Bike chains and the rising appeal of contemporary jewelleryJanuary 20, 2023
A gold ring with sparking diamonds might excite some, but for those who wear and collect contemporary jewellery, there’s hardly a blink of an eye if a diamond ring is flashed before them.
It’s more likely that the idea and the way a piece of contemporary jewellery is executed will make them reach for their credit card. For Susan Taylor and her husband Peter Jones, who own the Canberra boutique Department of the Exterior and who collect contemporary jewellery and contemporary art, it’s not the use of expensive materials that matters.
Susan Taylor wearing a ‘Bureaucracy’ necklace by Blanche Tilden.Credit:Marcus Scholz
“Wearing a certain piece is reflective of the way that I feel. I’m often drawn to a certain toughness in a design, whether it takes the form of a pendant, a brooch or a pair of earrings,” says Taylor, who has a vast number of contemporary jewellers in her collection, including Australian designers such as Susan Cohn and Blanche Tilden; Warwick Freeman from New Zealand; and Otto Kunzli, a German designer who is based in Switzerland.
One of Taylor’s most expensive purchases was from an exhibition of Susan Cohn’s work at the Anna Schwartz Gallery in Melbourne’s Flinders Lane in 2015 titled Uncommon Moments, which comprises a series of pendants. This work is displayed on a wall in the couple’s home.
“I’ll often wear individual pendants from this work but Peter and I receive as much pleasure seeing this work displayed on our wall,” says Taylor, who also has a number of pieces by Blanche Tilden who was recently given a survey show at the Geelong Gallery.
“Peter (who also wears some contemporary jewellery) and I look at jewellery as we do with art, with some works not always being that easy to ‘read’ or understand from first viewing,” says Taylor.
While the word contemporary sounds as though it was just invented yesterday for one’s pleasure today, it can be traced back to the 1950s to jeweller Hermann Junger, who according to Katie Scott – director of Funaki in Melbourne – “was one of the first to value the artistic ideas of jewellery more than the precious materials it was made from”.
“Junger rejected the ‘guild’ mentality and approached jewellery like a painting or a work of art,” says Scott, whose gallery was established by the late Mari Funaki (twice the recipient of the Herbert Hofmann prize) in 1995.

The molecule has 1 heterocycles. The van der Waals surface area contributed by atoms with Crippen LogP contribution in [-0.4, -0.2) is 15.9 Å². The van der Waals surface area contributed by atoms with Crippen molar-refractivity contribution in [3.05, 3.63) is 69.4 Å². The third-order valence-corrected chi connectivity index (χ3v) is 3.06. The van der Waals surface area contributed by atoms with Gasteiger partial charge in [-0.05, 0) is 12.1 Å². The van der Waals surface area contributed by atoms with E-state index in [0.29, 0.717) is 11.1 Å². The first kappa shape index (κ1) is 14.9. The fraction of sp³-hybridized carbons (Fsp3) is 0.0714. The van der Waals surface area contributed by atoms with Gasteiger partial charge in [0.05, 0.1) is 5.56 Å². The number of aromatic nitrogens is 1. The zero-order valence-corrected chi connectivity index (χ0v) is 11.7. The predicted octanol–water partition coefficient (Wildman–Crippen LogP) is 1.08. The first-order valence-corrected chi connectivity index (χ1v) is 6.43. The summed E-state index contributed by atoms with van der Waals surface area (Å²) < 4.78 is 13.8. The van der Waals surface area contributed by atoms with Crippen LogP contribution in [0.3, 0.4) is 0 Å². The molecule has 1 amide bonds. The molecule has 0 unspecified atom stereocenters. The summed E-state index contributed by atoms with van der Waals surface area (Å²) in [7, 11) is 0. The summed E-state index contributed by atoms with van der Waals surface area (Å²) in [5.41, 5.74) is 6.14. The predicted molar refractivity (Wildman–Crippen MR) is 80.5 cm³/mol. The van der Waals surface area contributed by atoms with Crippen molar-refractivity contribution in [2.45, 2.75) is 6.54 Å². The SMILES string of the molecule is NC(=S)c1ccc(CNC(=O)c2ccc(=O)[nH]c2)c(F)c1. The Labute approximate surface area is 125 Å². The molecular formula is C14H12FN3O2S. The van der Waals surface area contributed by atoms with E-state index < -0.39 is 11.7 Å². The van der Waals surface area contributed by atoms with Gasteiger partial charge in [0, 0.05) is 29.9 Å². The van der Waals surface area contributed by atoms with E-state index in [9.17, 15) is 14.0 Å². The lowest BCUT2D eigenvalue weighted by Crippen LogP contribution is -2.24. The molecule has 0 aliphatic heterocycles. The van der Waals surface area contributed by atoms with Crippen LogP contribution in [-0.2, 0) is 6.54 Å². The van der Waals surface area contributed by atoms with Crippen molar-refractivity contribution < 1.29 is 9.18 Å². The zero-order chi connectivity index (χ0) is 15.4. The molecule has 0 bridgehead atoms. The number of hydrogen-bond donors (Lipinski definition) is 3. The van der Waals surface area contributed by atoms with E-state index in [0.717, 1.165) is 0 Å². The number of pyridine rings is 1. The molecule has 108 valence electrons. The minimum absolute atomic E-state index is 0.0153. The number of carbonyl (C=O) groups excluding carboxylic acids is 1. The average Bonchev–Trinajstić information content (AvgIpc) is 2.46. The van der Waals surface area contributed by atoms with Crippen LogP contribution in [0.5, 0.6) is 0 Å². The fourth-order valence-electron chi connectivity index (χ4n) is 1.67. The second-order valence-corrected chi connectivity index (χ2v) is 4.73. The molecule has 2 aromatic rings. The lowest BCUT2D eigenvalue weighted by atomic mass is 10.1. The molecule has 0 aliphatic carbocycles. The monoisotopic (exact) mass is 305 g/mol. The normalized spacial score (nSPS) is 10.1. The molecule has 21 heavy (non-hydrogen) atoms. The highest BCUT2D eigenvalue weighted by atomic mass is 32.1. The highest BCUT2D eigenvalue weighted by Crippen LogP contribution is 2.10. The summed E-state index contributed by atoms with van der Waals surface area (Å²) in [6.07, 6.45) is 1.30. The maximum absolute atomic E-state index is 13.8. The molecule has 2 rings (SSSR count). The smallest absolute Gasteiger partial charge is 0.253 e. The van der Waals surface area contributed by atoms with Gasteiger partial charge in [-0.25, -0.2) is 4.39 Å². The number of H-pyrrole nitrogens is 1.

“Mari was instrumental in bringing some leading contemporary jewellers to Melbourne from Europe, Asia, New Zealand and from across Australia.”
Otto Kunzli’s ‘Gold Macht Blind’ bracelet.Credit:Funaki
Today, Funaki represents some of the world’s most talented contemporary jewellers, including Karl Fritz and Otto Kunzli, Helen Britton, Marian Hosking, Blanche Tilden, Carlier Makigawa from Australia as well as Swiss-based jeweller David Bielander. Lisa Walker from New Zealand is also represented.
“I’m always drawn to the ideas of each piece and something that I haven’t seen before. And while some pieces might include gold or silver, many of the designs are made from plastic, wood, ceramic, titanium or glass,” says Scott, whose prices start at around $100 for a necklace or a lapel pin and can go up to several thousand dollars.
Scott liaised with a museum for its purchase of a brooch by Otto Kunzli from the early 1990s for over $20,000. While this may appear to be a staggering price, works by New Zealand jeweller Warwick (not represented at Funaki) often come with a price tag in the five figures. A brooch by Belgian designer Lore Langendries, made of fur (from discarded venison or wild boar), varies in price between $300 and $1,500 dollars.
And while some contemporary jewellery doesn’t increase in value, some, such as Otto Kunzli’s ‘Gold Mach Blind’ (German for gold makes blind) – a rubber bracelet with an embedded gold ball – has seen a substantial increase, from $600 in 1997 to now retailing at Funaki for $2,200.
Tilden, who established a name with her industrial bracelets and necklaces evocative of bicycle chains which are made from titanium and glass, sees contemporary jewellery creating sentiment as much as ideas. And while her major pieces can command in excess of $10,000, her bicycle chain rings start at an affordable $90.
“Contemporary jewellery is a way of communicating to others, saying something about yourself and falling in love with it,” says Tilden.
Stephen Crafti is a specialist in contemporary design, including architecture, furniture, fashion and decorative arts.
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